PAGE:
A title abstract, informed by the title search, demonstrates whether the property has a clear title. When this work is done, a person receiving the home knows it comes from someone who really holds the right to transfer the property, regardless of what the current deed says.

The Ghost of Taxes Past

Tomeka, a Black woman and second-generation Detroiter, once bought the very same home out of foreclosure for $700. She was a renter who wanted to become a homeowner. Her new home had property taxes due, left unpaid in 2009. The foreclosure process didn’t wipe out that debt.

Her seller was open about the unpaid taxes. The seller had bought the house from a bank in 2009 for $1,000. The home’s earlier owner, a Detroiter of Bangladeshi ancestry, was washed out by the finanical crisis.

Tomeka set up a payment plan with the treasurer of Wayne County, which includes Detroit. What fell through the cracks? The old tax bill for 2009-2010: about $4,300. A very high number considering that the county assessment for the house was less than $18K.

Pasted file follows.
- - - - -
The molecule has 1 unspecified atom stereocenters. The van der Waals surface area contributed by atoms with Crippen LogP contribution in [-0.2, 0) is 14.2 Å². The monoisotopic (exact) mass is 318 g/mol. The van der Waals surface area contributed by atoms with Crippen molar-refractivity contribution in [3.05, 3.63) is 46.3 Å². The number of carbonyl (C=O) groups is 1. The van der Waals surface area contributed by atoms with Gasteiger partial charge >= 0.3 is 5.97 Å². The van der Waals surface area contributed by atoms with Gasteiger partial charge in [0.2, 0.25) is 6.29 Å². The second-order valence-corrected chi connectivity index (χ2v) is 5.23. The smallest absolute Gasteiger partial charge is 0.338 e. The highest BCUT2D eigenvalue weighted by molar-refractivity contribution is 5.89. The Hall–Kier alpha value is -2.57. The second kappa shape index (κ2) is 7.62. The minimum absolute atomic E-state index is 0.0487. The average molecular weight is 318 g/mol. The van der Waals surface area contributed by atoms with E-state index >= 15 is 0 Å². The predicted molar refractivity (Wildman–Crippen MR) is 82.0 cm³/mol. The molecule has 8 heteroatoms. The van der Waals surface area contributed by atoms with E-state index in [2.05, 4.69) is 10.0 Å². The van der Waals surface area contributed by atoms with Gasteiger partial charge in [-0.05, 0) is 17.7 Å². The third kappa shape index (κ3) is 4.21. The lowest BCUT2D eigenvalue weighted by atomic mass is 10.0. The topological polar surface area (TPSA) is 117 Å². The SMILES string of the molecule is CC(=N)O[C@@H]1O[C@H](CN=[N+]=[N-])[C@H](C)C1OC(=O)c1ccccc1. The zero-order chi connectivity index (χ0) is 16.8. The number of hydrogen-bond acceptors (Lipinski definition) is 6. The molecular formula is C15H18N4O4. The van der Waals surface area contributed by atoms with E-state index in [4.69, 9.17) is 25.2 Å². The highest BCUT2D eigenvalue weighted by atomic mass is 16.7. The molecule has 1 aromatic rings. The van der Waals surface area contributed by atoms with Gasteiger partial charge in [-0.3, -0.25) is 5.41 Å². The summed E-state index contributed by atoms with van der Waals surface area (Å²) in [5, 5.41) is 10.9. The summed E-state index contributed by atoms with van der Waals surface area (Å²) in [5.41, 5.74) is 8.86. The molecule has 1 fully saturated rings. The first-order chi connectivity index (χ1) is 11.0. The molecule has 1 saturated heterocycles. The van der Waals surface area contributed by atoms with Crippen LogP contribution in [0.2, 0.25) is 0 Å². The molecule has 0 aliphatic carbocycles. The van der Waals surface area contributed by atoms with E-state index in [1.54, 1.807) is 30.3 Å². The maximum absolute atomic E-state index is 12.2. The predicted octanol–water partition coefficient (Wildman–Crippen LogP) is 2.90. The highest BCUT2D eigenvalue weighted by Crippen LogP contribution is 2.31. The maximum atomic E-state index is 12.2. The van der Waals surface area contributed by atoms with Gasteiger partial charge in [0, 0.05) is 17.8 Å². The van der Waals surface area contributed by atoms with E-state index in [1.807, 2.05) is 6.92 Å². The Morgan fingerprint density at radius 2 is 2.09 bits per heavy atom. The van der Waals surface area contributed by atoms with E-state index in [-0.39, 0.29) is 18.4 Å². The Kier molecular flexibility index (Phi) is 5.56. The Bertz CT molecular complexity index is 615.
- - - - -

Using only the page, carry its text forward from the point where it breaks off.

The office didn’t flag that bill when Tomeka dropped off her own property tax payment.

Throughout 2010 and 2011, Tomeka kept renting, while making trips to repair the house. She refinished the floors, but there were many repairs still left to handle in 2012, when Wayne County foreclosed on the home. Tomeka says she never received the official notices. In any case, she’d only had the title for two years. The county deadline to avert foreclosure is three years. What was Wayne County doing?

The Pain of a Quieted Title

The county seized the home and deeded it to the land bank. And five years after Tomeka bought her home for $700, it was sold for $5,000 to Write A House — though she still owned it.

In 2016, Write A House gave the home to Anne, who ultimately needed to give it up.

But how? What does a person do when it’s time to sell, but there’s a title issue?

Sometimes, they track down whoever has the prior claim on the title. They ask the party to sign a quitclaim. But Anne didn’t know how to find or negotiate with Tomeka.

If past mortgage payoff or tax payment records cannot be found, a resident might need to bring a quiet title action to clear a home’s title. This often occurs with properties bought from foreclosure or estate sales.